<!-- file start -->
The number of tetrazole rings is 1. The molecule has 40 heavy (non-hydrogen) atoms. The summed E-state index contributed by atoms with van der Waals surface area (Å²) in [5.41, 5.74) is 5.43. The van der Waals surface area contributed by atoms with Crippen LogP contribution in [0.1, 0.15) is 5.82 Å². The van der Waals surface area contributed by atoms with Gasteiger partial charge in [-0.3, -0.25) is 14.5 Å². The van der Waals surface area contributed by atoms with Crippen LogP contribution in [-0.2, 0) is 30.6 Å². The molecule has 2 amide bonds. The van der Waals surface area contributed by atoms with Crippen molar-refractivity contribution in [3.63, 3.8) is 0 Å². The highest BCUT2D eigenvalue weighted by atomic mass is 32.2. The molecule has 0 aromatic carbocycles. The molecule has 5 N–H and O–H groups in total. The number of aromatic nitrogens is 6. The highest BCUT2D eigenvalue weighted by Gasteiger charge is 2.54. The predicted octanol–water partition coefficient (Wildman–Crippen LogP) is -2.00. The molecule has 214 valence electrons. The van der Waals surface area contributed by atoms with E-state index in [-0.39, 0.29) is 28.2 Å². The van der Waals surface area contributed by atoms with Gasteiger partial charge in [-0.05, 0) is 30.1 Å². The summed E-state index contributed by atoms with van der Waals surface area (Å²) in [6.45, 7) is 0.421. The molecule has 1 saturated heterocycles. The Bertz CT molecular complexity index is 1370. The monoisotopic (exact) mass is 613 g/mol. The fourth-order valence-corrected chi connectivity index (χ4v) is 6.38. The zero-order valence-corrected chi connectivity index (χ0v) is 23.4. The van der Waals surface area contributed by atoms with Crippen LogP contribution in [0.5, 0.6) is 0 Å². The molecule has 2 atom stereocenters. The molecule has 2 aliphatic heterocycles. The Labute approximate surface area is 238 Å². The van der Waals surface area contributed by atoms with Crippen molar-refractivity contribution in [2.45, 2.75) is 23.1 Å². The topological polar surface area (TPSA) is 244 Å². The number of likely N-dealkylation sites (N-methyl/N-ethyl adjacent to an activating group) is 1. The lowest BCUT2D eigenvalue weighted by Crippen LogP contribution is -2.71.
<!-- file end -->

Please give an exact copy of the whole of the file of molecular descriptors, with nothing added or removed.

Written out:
The number of tetrazole rings is 1. The molecule has 40 heavy (non-hydrogen) atoms. The summed E-state index contributed by atoms with van der Waals surface area (Å²) in [5.41, 5.74) is 5.43. The van der Waals surface area contributed by atoms with Crippen LogP contribution in [0.1, 0.15) is 5.82 Å². The van der Waals surface area contributed by atoms with Gasteiger partial charge in [-0.3, -0.25) is 14.5 Å². The van der Waals surface area contributed by atoms with Crippen LogP contribution in [-0.2, 0) is 30.6 Å². The molecule has 2 amide bonds. The van der Waals surface area contributed by atoms with Crippen molar-refractivity contribution in [3.63, 3.8) is 0 Å². The highest BCUT2D eigenvalue weighted by atomic mass is 32.2. The molecule has 0 aromatic carbocycles. The molecule has 5 N–H and O–H groups in total. The number of aromatic nitrogens is 6. The highest BCUT2D eigenvalue weighted by Gasteiger charge is 2.54. The predicted octanol–water partition coefficient (Wildman–Crippen LogP) is -2.00. The molecule has 214 valence electrons. The van der Waals surface area contributed by atoms with E-state index in [-0.39, 0.29) is 28.2 Å². The van der Waals surface area contributed by atoms with Gasteiger partial charge in [-0.05, 0) is 30.1 Å². The summed E-state index contributed by atoms with van der Waals surface area (Å²) in [6.45, 7) is 0.421. The molecule has 1 saturated heterocycles. The Bertz CT molecular complexity index is 1370. The monoisotopic (exact) mass is 613 g/mol. The fourth-order valence-corrected chi connectivity index (χ4v) is 6.38. The zero-order valence-corrected chi connectivity index (χ0v) is 23.4. The van der Waals surface area contributed by atoms with Crippen LogP contribution in [0.5, 0.6) is 0 Å². The molecule has 2 atom stereocenters. The molecule has 2 aliphatic heterocycles. The Labute approximate surface area is 238 Å². The van der Waals surface area contributed by atoms with Crippen molar-refractivity contribution in [2.45, 2.75) is 23.1 Å². The topological polar surface area (TPSA) is 244 Å². The number of likely N-dealkylation sites (N-methyl/N-ethyl adjacent to an activating group) is 1. The lowest BCUT2D eigenvalue weighted by Crippen LogP contribution is -2.71.